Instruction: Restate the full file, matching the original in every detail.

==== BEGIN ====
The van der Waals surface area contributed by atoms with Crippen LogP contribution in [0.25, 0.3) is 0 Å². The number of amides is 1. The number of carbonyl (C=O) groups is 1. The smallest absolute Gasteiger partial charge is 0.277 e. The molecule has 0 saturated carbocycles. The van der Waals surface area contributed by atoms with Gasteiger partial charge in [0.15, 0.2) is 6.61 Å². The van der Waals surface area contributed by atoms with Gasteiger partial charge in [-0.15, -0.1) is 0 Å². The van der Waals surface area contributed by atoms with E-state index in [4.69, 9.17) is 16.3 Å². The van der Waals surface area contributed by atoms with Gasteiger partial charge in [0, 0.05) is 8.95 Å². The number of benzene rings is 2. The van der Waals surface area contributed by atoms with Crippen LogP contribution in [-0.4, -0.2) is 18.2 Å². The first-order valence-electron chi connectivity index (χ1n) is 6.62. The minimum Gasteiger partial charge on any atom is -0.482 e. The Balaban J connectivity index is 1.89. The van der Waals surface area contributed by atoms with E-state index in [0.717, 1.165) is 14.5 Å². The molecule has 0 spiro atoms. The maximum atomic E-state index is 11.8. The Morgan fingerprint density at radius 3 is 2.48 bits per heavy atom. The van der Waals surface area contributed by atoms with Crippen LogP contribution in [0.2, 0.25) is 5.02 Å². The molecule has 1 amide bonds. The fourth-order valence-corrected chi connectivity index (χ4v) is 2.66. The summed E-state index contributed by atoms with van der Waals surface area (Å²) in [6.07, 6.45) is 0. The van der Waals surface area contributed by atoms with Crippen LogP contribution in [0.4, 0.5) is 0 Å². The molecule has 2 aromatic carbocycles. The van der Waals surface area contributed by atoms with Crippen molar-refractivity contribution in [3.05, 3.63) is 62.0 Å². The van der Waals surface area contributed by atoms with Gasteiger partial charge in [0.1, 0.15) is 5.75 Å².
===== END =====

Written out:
The van der Waals surface area contributed by atoms with Crippen LogP contribution in [0.25, 0.3) is 0 Å². The number of amides is 1. The number of carbonyl (C=O) groups is 1. The smallest absolute Gasteiger partial charge is 0.277 e. The molecule has 0 saturated carbocycles. The van der Waals surface area contributed by atoms with Gasteiger partial charge in [0.15, 0.2) is 6.61 Å². The van der Waals surface area contributed by atoms with Gasteiger partial charge in [-0.15, -0.1) is 0 Å². The van der Waals surface area contributed by atoms with E-state index in [4.69, 9.17) is 16.3 Å². The van der Waals surface area contributed by atoms with Gasteiger partial charge in [0, 0.05) is 8.95 Å². The number of benzene rings is 2. The van der Waals surface area contributed by atoms with Crippen LogP contribution in [-0.4, -0.2) is 18.2 Å². The first-order valence-electron chi connectivity index (χ1n) is 6.62. The minimum Gasteiger partial charge on any atom is -0.482 e. The Balaban J connectivity index is 1.89. The van der Waals surface area contributed by atoms with E-state index in [0.717, 1.165) is 14.5 Å². The molecule has 0 spiro atoms. The maximum atomic E-state index is 11.8. The Morgan fingerprint density at radius 3 is 2.48 bits per heavy atom. The van der Waals surface area contributed by atoms with Crippen LogP contribution in [0.2, 0.25) is 5.02 Å². The molecule has 1 amide bonds. The fourth-order valence-corrected chi connectivity index (χ4v) is 2.66. The summed E-state index contributed by atoms with van der Waals surface area (Å²) in [6.07, 6.45) is 0. The van der Waals surface area contributed by atoms with Crippen LogP contribution in [0.4, 0.5) is 0 Å². The molecule has 2 aromatic carbocycles. The van der Waals surface area contributed by atoms with Crippen molar-refractivity contribution in [3.05, 3.63) is 62.0 Å². The van der Waals surface area contributed by atoms with Gasteiger partial charge in [0.1, 0.15) is 5.75 Å².